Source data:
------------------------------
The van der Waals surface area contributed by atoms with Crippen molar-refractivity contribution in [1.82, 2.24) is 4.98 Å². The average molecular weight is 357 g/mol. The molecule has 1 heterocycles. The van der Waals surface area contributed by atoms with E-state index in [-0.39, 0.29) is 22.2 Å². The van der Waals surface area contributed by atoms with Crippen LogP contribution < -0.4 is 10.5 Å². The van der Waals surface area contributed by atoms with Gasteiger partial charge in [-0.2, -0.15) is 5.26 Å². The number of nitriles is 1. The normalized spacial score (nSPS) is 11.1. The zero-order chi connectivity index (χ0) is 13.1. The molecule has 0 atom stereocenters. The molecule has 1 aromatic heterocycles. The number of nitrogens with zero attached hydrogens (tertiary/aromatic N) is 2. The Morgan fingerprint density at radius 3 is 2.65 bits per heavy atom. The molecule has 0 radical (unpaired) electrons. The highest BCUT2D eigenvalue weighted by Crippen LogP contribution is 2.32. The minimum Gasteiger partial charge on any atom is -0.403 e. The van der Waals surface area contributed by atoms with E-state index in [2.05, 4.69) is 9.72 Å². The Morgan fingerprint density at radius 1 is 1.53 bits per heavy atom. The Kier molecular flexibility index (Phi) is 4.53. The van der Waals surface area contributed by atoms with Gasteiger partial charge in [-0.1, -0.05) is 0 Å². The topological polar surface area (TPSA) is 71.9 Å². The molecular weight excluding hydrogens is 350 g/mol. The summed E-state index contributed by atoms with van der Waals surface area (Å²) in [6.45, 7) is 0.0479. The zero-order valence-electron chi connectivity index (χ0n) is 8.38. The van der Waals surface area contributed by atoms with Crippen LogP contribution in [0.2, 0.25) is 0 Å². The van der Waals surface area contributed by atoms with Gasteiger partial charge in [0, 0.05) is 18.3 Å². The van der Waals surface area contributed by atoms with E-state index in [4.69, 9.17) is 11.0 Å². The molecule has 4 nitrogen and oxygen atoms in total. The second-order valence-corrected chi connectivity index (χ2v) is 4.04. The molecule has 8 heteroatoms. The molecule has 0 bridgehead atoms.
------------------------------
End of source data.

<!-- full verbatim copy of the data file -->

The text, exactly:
The van der Waals surface area contributed by atoms with Crippen molar-refractivity contribution in [1.82, 2.24) is 4.98 Å². The average molecular weight is 357 g/mol. The molecule has 1 heterocycles. The van der Waals surface area contributed by atoms with E-state index in [-0.39, 0.29) is 22.2 Å². The van der Waals surface area contributed by atoms with Crippen LogP contribution < -0.4 is 10.5 Å². The van der Waals surface area contributed by atoms with Gasteiger partial charge in [-0.2, -0.15) is 5.26 Å². The number of nitriles is 1. The normalized spacial score (nSPS) is 11.1. The zero-order chi connectivity index (χ0) is 13.1. The molecule has 0 atom stereocenters. The molecule has 1 aromatic heterocycles. The number of nitrogens with zero attached hydrogens (tertiary/aromatic N) is 2. The Morgan fingerprint density at radius 3 is 2.65 bits per heavy atom. The molecule has 0 radical (unpaired) electrons. The highest BCUT2D eigenvalue weighted by Crippen LogP contribution is 2.32. The minimum Gasteiger partial charge on any atom is -0.403 e. The van der Waals surface area contributed by atoms with E-state index in [2.05, 4.69) is 9.72 Å². The Morgan fingerprint density at radius 1 is 1.53 bits per heavy atom. The Kier molecular flexibility index (Phi) is 4.53. The van der Waals surface area contributed by atoms with Gasteiger partial charge in [-0.1, -0.05) is 0 Å². The topological polar surface area (TPSA) is 71.9 Å². The molecular weight excluding hydrogens is 350 g/mol. The summed E-state index contributed by atoms with van der Waals surface area (Å²) in [6.45, 7) is 0.0479. The zero-order valence-electron chi connectivity index (χ0n) is 8.38. The van der Waals surface area contributed by atoms with Crippen LogP contribution in [0.2, 0.25) is 0 Å². The van der Waals surface area contributed by atoms with Gasteiger partial charge in [0, 0.05) is 18.3 Å². The van der Waals surface area contributed by atoms with E-state index in [4.69, 9.17) is 11.0 Å². The molecule has 4 nitrogen and oxygen atoms in total. The second-order valence-corrected chi connectivity index (χ2v) is 4.04. The molecule has 8 heteroatoms. The molecule has 0 bridgehead atoms.